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The Mast-Head: Small Batches

Wed, 08/21/2019 - 14:19

The other morning, looking out toward Gardiner’s Bay, I saw two white-tail bucks browsing among the beach plum scrub. They were spectacular from a distance, sleek buff coats and high antlers still in velvet. But I cursed their existence.

This is the time of the year when thoughts, mine anyway, are all about making jam and jelly. The dunes here that slope gently south expose the finicky beach plums to maximum sunlight and protect them from late-spring storms that can knock off the blossoms before they can set into pellet-size nascent fruit.

Having made it to August, the nearly ripe berries seem to be favored by deer, and I thought about chasing the two bucks off. Not that it would have done much good; their prints string across the sand in front of the house each morning, as if to say, “This place is actually ours‚” in hoofed Morse code.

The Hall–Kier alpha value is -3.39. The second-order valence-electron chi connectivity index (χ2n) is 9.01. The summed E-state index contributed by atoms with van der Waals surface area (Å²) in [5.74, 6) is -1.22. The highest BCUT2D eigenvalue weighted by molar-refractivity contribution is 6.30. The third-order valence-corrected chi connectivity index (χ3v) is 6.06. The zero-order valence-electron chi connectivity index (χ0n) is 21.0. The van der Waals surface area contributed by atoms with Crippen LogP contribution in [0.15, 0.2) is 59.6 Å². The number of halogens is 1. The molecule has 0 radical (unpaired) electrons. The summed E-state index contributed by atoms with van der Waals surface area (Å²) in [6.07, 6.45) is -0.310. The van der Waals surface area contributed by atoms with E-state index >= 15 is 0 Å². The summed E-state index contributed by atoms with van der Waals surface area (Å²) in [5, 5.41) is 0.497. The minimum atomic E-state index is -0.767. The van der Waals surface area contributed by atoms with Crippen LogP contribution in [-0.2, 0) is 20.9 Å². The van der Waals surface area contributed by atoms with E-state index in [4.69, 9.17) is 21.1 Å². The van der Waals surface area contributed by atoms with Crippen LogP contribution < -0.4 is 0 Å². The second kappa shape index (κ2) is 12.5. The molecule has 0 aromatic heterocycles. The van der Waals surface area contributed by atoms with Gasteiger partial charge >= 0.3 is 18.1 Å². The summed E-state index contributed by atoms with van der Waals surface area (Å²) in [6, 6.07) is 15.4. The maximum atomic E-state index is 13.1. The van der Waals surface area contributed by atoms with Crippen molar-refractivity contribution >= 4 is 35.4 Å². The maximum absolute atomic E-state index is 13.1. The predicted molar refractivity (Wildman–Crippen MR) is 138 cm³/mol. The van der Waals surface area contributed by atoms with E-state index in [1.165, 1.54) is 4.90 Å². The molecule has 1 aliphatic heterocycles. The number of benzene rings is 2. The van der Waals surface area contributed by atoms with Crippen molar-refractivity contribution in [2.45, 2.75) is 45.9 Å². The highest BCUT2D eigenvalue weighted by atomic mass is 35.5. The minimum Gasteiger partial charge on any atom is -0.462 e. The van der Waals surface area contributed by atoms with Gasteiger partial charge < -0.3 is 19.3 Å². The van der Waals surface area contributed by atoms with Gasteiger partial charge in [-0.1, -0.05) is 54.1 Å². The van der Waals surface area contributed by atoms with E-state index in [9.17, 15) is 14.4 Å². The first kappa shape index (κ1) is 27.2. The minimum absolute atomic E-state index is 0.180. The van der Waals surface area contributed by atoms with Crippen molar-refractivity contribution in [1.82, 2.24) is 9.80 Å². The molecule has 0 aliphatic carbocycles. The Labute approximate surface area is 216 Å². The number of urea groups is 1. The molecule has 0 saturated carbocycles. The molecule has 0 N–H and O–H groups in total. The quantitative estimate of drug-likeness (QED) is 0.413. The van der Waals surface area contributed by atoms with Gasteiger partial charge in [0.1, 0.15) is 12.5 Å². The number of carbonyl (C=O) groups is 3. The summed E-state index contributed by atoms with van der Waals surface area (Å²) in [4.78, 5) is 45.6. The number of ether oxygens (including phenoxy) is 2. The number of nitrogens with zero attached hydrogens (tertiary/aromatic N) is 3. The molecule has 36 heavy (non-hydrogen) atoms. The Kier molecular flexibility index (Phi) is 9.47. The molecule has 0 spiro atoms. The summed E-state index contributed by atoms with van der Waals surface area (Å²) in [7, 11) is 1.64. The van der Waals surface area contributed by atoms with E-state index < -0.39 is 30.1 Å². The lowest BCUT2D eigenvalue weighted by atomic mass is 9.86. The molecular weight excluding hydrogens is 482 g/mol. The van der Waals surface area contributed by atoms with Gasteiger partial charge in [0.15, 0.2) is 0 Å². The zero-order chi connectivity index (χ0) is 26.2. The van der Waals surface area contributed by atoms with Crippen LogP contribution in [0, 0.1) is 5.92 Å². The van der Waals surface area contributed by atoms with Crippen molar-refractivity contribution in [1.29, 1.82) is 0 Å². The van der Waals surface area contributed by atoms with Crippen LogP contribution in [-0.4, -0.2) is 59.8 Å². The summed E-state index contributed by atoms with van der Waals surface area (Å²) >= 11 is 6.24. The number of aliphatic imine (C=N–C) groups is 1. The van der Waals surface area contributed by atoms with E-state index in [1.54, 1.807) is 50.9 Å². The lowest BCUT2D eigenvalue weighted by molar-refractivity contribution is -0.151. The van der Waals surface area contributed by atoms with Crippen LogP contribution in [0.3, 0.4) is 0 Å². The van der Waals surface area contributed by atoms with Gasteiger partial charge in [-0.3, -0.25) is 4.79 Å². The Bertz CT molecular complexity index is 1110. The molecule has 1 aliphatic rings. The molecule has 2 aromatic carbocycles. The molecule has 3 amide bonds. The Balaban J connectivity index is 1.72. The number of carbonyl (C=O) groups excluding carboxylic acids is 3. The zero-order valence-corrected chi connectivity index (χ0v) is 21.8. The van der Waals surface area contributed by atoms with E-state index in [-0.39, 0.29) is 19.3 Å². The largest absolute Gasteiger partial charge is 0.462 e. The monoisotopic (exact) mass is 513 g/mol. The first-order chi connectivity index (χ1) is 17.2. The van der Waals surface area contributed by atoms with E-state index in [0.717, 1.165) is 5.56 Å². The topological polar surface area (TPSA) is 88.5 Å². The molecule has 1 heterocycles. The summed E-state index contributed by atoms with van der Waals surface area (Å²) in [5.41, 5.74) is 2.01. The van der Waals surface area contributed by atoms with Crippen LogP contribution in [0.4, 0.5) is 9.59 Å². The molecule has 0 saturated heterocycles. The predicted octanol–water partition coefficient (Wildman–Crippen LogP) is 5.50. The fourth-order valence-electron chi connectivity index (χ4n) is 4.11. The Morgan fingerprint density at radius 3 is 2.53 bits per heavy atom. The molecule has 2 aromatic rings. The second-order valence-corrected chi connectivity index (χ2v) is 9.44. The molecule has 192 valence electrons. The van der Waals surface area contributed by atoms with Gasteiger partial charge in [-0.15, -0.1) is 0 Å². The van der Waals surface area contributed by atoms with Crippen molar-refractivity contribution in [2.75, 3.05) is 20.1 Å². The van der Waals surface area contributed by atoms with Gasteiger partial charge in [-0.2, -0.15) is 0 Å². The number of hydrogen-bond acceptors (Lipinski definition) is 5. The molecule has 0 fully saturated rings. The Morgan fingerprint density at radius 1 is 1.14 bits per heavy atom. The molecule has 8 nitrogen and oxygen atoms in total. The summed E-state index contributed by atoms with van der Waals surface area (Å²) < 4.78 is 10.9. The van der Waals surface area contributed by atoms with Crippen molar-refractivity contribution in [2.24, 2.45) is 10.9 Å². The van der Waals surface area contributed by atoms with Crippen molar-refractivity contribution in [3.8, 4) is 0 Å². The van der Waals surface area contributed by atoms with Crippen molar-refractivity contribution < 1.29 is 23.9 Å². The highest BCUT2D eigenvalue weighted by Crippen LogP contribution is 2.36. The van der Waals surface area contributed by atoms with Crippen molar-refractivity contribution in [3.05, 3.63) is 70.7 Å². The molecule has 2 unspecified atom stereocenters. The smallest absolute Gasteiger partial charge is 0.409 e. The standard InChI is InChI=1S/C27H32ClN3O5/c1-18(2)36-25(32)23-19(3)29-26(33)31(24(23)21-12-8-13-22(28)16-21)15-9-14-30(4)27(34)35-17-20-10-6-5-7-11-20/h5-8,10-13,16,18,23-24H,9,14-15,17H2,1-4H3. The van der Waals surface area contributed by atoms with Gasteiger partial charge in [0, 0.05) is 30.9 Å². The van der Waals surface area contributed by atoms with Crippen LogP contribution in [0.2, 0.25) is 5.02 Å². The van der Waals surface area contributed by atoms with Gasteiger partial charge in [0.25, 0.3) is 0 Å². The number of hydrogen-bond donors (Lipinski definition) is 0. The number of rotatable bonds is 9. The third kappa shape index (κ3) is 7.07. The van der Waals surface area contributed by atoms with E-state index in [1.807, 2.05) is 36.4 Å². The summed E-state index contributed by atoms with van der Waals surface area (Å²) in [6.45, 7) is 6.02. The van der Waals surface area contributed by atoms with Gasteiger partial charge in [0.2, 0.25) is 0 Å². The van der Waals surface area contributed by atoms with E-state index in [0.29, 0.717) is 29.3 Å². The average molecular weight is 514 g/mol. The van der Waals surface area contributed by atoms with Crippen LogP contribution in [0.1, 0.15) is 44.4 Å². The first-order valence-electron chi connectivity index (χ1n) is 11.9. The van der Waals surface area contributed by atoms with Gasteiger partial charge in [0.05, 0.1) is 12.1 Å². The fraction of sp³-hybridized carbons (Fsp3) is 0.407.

I can probably bring the first of the beach plums in over the weekend. It is an annual ritual for me, which ends with half a dozen or so jars of jelly sealed and put up in a dark cupboard. In a good and productive season, I lose track of how many I have made, and where I stashed them.

On the prior Sunday morning, I went early to the place where I usually find wild blackberries. It was a slow, hard pick, and I scarcely covered the bottom of my plastic pail. A red-tailed hawk, perhaps the same one that watched me the year before, made irritated warning calls from its roost on a utility tower, and I thought about the smaller mammals and birds that would otherwise have been feeding on the blackberries if I had not been there, and that the hawk’s breakfast plans had been dashed. I’d screech, too.

There were enough to go around among the rodents, birds, and me. My hands, cut by the thorns, turned purple as I found ripe berries deep in the thicket, perhaps where hungry birds had not yet bothered to probe. The half-quart I picked was enough for a small, quick batch of jam made Tuesday morning. By the time I left for work, there were four 8-ounce jars cooling out of the way on a cabinet top.

With a little more rain and a little sun, the next round of picking will be better. That much I know.

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